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Leading trade groups define “Made for Advertising” websites

by | Sep 26, 2023

A consortium of marketing and advertising trade organizations have released a detailed definition of so-called “Made for Advertising” websites that the ANA said in a recent report comprise 21 percent of impressions and 15 percent of ad spend.

The group included the ANA, the 4A’s, the World Federation of Advertisers (WFA) and the Incorporated Society of British Advertisers (ISBA). The MFA definitions were also developed in consultation with Chris Kane, founder of Jounce Media, and Rocky Moss, co-founder and CEO of  DeepSee.io. 

MFA sites, also referred to by the 4A’s as “Made for Arbitrage” sites, are created for that singular purpose—to simultaneously buy and sell advertising inventory. MFA sites typically use sensational headlines, clickbait, and provocative content to attract visitors and generate page views, which in turn generate ad revenue for the site owner, the ANA said. MFA sites usually feature low-quality content and may use tactics such as pop-up ads, auto-play videos, or intrusive ads to maximize ad revenue.  In its recent report, the ANA said MFA sites generally are designed to fool digital advertising buyers. MFA websites exhibit high measurability rates, good viewability rates, low levels of invalid traffic, and usually have brand-safe environments.

The trade organizations said MFA sites usually exhibit some combination of the following characteristics:

  1. High ad-to-content ratio
  • Usually at least twice the Internet average, e.g., ad-to-content ratio of 30+ percent for desktop.
  1. Rapidly auto-refreshing ad placements
  • Numerous refreshing banner ads.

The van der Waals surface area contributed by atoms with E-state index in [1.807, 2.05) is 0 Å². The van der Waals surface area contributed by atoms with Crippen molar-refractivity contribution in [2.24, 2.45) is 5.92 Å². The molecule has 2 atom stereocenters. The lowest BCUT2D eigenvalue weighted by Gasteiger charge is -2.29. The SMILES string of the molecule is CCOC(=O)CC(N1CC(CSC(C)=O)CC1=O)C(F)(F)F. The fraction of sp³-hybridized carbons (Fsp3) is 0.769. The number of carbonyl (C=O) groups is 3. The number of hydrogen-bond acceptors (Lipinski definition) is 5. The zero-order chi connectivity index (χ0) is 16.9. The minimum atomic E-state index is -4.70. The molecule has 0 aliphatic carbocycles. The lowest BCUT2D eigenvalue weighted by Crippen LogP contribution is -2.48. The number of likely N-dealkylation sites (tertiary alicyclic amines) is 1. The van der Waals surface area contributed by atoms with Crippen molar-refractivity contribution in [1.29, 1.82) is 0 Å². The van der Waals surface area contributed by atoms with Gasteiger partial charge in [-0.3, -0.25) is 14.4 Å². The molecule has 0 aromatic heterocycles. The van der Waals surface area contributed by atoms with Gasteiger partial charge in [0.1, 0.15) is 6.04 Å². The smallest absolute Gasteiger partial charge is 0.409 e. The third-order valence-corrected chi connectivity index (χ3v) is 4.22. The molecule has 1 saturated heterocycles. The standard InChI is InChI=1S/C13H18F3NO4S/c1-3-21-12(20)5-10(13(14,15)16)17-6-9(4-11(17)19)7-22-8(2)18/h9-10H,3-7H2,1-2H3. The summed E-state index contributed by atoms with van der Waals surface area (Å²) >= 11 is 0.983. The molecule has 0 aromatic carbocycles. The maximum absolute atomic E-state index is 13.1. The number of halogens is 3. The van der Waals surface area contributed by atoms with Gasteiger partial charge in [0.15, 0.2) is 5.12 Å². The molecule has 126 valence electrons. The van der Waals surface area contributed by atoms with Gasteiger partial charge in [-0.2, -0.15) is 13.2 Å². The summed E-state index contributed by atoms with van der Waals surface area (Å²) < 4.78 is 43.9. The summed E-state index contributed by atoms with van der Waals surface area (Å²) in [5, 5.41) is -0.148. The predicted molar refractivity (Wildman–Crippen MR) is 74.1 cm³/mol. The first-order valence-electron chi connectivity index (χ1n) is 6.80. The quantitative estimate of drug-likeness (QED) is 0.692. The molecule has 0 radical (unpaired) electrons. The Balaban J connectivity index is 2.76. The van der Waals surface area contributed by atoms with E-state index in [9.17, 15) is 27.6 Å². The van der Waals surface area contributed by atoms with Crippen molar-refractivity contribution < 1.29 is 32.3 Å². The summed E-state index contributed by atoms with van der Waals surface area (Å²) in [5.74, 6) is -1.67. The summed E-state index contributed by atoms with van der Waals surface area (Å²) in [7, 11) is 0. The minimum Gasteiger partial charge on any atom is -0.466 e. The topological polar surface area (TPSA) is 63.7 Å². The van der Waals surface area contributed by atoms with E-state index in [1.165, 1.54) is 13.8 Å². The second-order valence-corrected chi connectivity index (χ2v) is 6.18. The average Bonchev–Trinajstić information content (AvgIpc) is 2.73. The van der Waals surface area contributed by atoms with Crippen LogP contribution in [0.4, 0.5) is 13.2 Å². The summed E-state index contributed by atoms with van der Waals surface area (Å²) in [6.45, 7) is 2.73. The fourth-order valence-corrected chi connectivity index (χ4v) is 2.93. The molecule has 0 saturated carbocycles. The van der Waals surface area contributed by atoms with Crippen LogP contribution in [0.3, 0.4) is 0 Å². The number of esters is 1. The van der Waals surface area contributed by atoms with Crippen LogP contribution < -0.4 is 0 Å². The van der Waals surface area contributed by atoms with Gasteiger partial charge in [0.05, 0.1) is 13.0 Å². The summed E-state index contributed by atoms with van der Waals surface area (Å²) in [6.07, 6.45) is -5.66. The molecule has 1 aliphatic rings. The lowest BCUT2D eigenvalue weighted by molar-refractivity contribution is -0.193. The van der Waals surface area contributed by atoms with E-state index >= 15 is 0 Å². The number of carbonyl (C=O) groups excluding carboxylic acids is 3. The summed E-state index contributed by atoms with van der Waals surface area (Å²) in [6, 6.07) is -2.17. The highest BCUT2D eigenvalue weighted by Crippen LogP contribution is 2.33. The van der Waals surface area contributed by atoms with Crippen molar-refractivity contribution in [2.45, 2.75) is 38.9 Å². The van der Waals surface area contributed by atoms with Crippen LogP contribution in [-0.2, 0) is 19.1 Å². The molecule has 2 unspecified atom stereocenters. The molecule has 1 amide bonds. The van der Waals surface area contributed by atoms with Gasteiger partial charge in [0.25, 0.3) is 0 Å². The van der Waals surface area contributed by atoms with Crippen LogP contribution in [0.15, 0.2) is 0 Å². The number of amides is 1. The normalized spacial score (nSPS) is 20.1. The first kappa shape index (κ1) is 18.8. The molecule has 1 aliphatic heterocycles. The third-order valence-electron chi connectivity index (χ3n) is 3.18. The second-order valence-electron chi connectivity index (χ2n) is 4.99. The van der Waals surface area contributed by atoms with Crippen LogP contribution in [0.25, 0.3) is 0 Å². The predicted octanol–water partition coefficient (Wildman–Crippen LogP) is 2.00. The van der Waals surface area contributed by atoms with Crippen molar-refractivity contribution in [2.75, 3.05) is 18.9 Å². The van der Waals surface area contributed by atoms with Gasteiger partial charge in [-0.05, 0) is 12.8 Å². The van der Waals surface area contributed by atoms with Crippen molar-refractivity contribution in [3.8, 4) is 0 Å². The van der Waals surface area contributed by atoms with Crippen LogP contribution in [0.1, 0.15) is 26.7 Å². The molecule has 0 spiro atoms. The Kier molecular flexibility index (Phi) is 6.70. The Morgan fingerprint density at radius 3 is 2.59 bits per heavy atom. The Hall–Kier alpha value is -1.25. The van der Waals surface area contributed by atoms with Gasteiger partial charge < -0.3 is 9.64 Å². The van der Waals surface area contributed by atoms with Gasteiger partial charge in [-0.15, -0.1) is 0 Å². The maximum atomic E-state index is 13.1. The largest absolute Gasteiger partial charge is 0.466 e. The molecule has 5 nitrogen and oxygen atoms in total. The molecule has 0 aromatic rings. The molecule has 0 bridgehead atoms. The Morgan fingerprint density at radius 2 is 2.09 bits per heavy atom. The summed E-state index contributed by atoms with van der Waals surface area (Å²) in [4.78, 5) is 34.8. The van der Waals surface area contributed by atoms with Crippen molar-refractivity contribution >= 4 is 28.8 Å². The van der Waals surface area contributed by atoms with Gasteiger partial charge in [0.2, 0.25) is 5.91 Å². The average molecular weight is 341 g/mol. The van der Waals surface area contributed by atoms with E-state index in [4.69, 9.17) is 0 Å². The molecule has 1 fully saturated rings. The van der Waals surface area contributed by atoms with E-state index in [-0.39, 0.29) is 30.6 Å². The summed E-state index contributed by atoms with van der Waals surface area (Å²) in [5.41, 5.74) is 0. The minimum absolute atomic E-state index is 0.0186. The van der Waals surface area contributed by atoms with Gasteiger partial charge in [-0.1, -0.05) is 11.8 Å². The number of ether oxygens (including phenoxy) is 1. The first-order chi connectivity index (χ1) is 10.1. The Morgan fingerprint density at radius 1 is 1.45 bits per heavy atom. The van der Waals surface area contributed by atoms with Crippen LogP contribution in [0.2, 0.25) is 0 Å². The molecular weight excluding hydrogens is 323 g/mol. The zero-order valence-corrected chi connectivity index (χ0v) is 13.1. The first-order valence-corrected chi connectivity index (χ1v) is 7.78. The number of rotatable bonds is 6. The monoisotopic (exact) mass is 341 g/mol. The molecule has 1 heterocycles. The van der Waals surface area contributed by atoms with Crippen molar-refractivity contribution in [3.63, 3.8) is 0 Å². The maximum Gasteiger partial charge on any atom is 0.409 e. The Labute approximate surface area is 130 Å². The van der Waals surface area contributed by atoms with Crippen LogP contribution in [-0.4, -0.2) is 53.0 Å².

• Autoplay video ads flood the site.
  • Slide shows forcing visitors to click through multiple pages to access content, with multiple ads.
  1. High percentage of paid traffic sourcing
  • Made For Advertising publishers often have little-to-no organic audience and are instead highly dependent on visits sourced from clickbait ads that run on social networks, content recommendations platforms, and even on the websites of reputable publishers. Buying paid traffic is the primary cost driver of operating an MFA business. Overcoming paid traffic acquisition costs requires MFA publishers to engage in aggressive monetization practices and arbitrage.
  1. Generic content (non-editorial or templated, low-quality content)
  • Often syndicated, dated and non-unique (articles regurgitated)

5. Usually poorly designed, templated website designs

The ANA said a high percentage of impressions and ad spend indicated that advertisers are not in control of their media placement decisions as much as they should be. In its recent report the ANA recommended that advertisers should determine, independently, if MFA sites fit with their brand suitability standards for content and user experience and clarify their tolerance for the inclusion of MFA inventory in their campaigns.

The recent ANA report, the ANA Programmatic Media Supply Chain Transparency Study, was designed to accelerate the ongoing industry discussion on transparency and productivity in the programmatic media supply chain. It was the first segment of a two-part report; the follow-up will be released later this year and will address additional issues including ad quality, pricing, and SSP optimization.

About the Author

Capitol Communicator

Capitol Communicator is a unique online and offline resource for Mid-Atlantic advertising, marketing, public relations, digital and media communications professionals. The e-magazine, e-newsletters and events bring together communications professionals, fostering community and providing important information; news; trends; education; and opportunities for networking, career enhancement, business exchange and showcasing great work. Get more information by clicking on Capitol Communicator above.


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